When I was a freshman/sophomore in college, I insisted that my “best albums of the year” lists were unequivocally correct. Whichever top 25 albums I listed were, by all measures, the absolute “best” of the year, no questions asked. With a little perspective, I now know that that was completely ridiculous. The 25 albums represented here are the “best” to me, according to my limited world view. I try to keep that world view as open as possible so that all albums are welcome here. I also try to take into account an album’s importance, reach, and influence on a larger scale. But ultimately, these 25 albums are the ones I loved listening to the most. I immensely enjoyed them, and I hope you did/will too.
We were provided with an embarrassment of riches in 2015. Beloved artists returned with flawless albums (Sufjan Stevens, Sleater-Kinney), artists in their peak pushed the boundaries into completely new territory (Kendrick Lamar, Grimes, Tame Impala), and newcomers hearkened back to classics from days past (Leon Bridges, Natalie Prass, Tobias Jesso Jr.). This was my favorite year for music since 2012 — there were so many songs that would have qualified for this list if they had come out any other year, but the competition was just too much in 2015.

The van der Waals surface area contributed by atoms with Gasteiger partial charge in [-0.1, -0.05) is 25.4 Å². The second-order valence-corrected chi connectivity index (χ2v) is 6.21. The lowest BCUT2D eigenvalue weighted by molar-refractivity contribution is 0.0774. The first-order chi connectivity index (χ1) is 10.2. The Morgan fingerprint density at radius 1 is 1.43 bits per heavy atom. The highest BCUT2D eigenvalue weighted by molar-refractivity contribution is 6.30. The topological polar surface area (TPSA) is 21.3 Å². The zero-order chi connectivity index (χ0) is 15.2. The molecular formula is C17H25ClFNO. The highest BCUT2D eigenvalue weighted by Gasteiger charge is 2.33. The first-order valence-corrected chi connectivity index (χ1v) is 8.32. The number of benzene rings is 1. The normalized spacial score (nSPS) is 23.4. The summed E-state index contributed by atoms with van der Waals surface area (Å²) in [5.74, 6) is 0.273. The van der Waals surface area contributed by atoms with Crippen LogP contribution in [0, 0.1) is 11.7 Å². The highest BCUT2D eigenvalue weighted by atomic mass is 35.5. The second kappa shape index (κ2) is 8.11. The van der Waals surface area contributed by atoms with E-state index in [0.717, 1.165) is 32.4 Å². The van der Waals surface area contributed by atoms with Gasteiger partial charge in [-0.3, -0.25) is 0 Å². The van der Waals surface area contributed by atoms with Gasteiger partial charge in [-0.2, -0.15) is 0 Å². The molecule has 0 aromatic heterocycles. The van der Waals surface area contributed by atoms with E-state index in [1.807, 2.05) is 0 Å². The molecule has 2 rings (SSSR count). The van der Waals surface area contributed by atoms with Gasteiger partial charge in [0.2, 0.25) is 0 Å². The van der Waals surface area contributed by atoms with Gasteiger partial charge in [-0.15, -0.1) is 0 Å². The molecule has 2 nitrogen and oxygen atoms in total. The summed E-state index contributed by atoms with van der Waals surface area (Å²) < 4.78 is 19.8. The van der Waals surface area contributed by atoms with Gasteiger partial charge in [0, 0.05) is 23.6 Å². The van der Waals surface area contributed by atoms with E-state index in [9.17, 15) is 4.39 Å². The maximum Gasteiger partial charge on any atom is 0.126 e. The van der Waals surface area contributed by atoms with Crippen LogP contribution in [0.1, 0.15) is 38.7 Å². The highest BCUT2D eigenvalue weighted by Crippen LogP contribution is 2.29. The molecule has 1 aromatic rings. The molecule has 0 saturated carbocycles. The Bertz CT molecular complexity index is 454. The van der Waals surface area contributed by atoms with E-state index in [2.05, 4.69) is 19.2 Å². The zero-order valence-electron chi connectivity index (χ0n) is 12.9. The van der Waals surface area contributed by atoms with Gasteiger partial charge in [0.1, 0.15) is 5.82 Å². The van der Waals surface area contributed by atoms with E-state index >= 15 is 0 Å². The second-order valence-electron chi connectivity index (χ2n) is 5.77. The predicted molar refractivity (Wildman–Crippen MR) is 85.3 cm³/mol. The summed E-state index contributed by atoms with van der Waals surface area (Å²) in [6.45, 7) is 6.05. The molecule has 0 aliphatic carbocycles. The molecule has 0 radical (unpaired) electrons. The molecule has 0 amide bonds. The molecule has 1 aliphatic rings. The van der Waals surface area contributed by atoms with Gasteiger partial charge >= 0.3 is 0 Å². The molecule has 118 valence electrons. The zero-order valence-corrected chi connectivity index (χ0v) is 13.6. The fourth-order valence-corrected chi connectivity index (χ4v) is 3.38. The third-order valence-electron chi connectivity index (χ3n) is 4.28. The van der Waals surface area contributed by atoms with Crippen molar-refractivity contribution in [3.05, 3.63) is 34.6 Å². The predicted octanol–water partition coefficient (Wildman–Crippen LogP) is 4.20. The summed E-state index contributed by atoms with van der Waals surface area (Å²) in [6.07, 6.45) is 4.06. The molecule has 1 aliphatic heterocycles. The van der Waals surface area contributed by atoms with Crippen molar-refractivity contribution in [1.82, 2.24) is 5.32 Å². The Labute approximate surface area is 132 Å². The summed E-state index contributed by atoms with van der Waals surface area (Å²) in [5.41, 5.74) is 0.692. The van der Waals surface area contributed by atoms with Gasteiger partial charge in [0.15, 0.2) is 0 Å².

Also, special thanks to Taylor for the awesome cover art.
Before we get to the top 50, here are 15 honorable mentions that it killed me to exclude.
“I have never reached such heights / I feel music in your eyes.”
The ultimate power of music lies in its ability to channel feelings, memories, and emotions. You can be transported back to places you cherish, alongside people you love, at the click of a “play” button. You’re back in the stands at that high school football game, back at that party where you made your crush laugh, back on that road trip you took with your college friends.